COVID-19 not linked to bats, Israeli biologists say


The bat shuddered in fear as it hung precariously from Maya Weinberg’s gloved hand.

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“His name is Zorro and he is less than a year old,” said Weinberg, veterinarian and doctoral student at Prof. Yossi Yovel’s Bat Lab.

Located in the I. Meier Segals Garden for Zoological Research at Tel Aviv University, the Bat Lab hosts an eclectic array of Israeli biologists specializing in groundbreaking research.

As biologists, a cameraman and others hurried to see better, Zorro’s tremors grew more violent. Weinberg carefully placed it back into the dark, welcoming space of a small porter sitting on the next counter, shielded from prying eyes and the glowing neon lights of the lab.

At the Bat Lab, the real Bat-men (and Bat-women) of Israel conduct research on a wide variety of bats, the only mammals capable of flight.

There are over 1,400 species of bats in the world; most are nocturnal and rarely come into contact with humans. Some are good for their environment because they eat a lot of insects and even help to scatter seeds and pollinate flowers.

Since the COVID-19 pandemic, the public image of these unique winged creatures has taken a huge hit. So far, scientists have been unable to find any evidence linking bats to the virus, but the connection has proven to be nearly impossible to dispel.

“So far, there is no evidence showing a link between bats and COVID-19,” Weinberg told The Media Line. “This idea bordered on conspiracy.”

“The way the scientific community echoed this theory was just outrageous,” she argued. “It caused great damage to bats all over the world, especially in China, where it damaged the public perception of bats, which was already bad to begin with.”

A recent study led by Weinberg and Tel Aviv University postdoctoral researcher Dr Kelsey Moreno could have far-reaching implications for uncovering the origins of COVID-19. The study, which was recently published in the Annals of the New York Academy of Science, found that sick bats maintain social distancing, possibly to prevent the spread of massive contagion in their colonies.Maya Weinberg, a PhD student at Tel Aviv University, holds up Zorro on July 7, 2021. (Photo credit: Maya Margit / The Media Line)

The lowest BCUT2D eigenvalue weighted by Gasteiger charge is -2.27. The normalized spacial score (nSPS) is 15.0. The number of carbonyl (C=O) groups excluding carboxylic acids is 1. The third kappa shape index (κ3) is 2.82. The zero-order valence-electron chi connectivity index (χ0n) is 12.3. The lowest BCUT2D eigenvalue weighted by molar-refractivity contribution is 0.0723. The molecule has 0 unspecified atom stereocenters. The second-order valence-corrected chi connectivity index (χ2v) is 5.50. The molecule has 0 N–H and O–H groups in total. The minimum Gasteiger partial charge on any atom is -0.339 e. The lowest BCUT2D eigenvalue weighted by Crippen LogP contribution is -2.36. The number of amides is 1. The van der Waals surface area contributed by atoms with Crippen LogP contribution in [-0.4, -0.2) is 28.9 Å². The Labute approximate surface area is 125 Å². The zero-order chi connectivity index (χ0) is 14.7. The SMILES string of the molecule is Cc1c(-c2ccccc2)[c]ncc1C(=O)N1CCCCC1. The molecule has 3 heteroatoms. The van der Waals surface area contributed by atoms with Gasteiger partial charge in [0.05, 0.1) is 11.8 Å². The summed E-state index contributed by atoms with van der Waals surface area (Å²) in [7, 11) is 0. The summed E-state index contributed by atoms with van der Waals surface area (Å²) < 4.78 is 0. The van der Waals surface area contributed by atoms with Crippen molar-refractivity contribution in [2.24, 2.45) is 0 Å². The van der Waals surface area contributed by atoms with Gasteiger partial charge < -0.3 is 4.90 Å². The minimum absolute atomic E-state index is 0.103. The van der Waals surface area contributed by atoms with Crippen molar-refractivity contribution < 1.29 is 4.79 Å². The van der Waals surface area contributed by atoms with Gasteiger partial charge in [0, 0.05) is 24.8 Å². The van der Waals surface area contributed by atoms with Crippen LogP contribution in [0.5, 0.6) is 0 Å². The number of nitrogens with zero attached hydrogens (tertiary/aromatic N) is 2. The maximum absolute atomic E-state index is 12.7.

In order to observe their behavior, the researchers followed two colonies of Egyptian fruit bats: one living in captivity in an enclosure and the other living in its natural environment. The researchers injected a bacteria-like protein into several bats in each colony, which simulated an immune response that generated symptoms of illness.

“We were very surprised to see that sick bats actively distance themselves,” Weinberg said. “We thought the group would be the one that stayed away from sick bats – but instead, it was the sick bats that actively stay away from others in the colony. This is really not typical behavior for a wild animal, which will generally try to hide its illness. “

While the origins of the COVID-19 virus remain a mystery, some have speculated that a scientist in China who was studying coronaviruses in Wuhan may have disclosed the strain, causing a global epidemic. The Wuhan Institute of Virology is notably located near the first known epicenter of the epidemic, but Beijing has vigorously denied this theory.

However, Weinberg believes it’s possible that a scientist who ventured into China’s wilderness to collect virus samples unintentionally triggered it.

“As long as we maintain a distance from bats and allow them to stay in their isolated natural habitats… then we will not be exposing ourselves to pathogens for which we have no defense,” she stressed.

Other Bat Lab biologists are examining the biomechanics of bats, including their use of echolocation and sonar beams.

Doctoral student Ofri Eitan and his team conduct behavioral experiments with bats inside an anechoic chamber, a room designed to absorb reflections in sound.

“In this flight room, we use two methods that can help us understand the sensory behavior of bats,” Eitan told The Media Line. “These two techniques are motion tracking and echolocation recording of bats.”

The room is equipped with 50 ultrasonic microphones and a system that tracks the movement of the bat in flight. The objective is to observe the sensory behavior of the animal and to better understand how bats perceive their environment.

Eitan echoed Weinberg and pointed out that bats were unrelated to the pandemic.

“We try to educate people and show [them] that bats are much more incredible creatures than they realize, ”he said.

Adi Rachum, a master’s student, is in charge of the Bat Lab print colony, where dozens of fruit bats come and go as they please. Rachum and other students regularly feed the bats fresh fruit, which keeps them coming back.

The room is dark, humid, and looks like a cave. The aim is to imitate animals’ natural environment as closely as possible while allowing scientists to conduct research.

There are multiple cameras spread throughout the cave, including a live feed that can be accessed online 24/7.

“I put a chip on every bat we release,” Rachum told The Media Line as she held a bat for inspection. “It doesn’t hurt them and it helps us to identify them definitively, which in turn helps in our research. “

Weinberg, a doctor of veterinary medicine specializing in bats for 12 years, hopes that the lab’s ongoing pioneering research will ultimately help convince people that winged creatures are nothing to fear.

“He is a very gentle, sociable and communicative animal,” she said. “I worked with a lot of different animals before I got to bats. When you see how unique they are and learn the facts, you look at them differently. “


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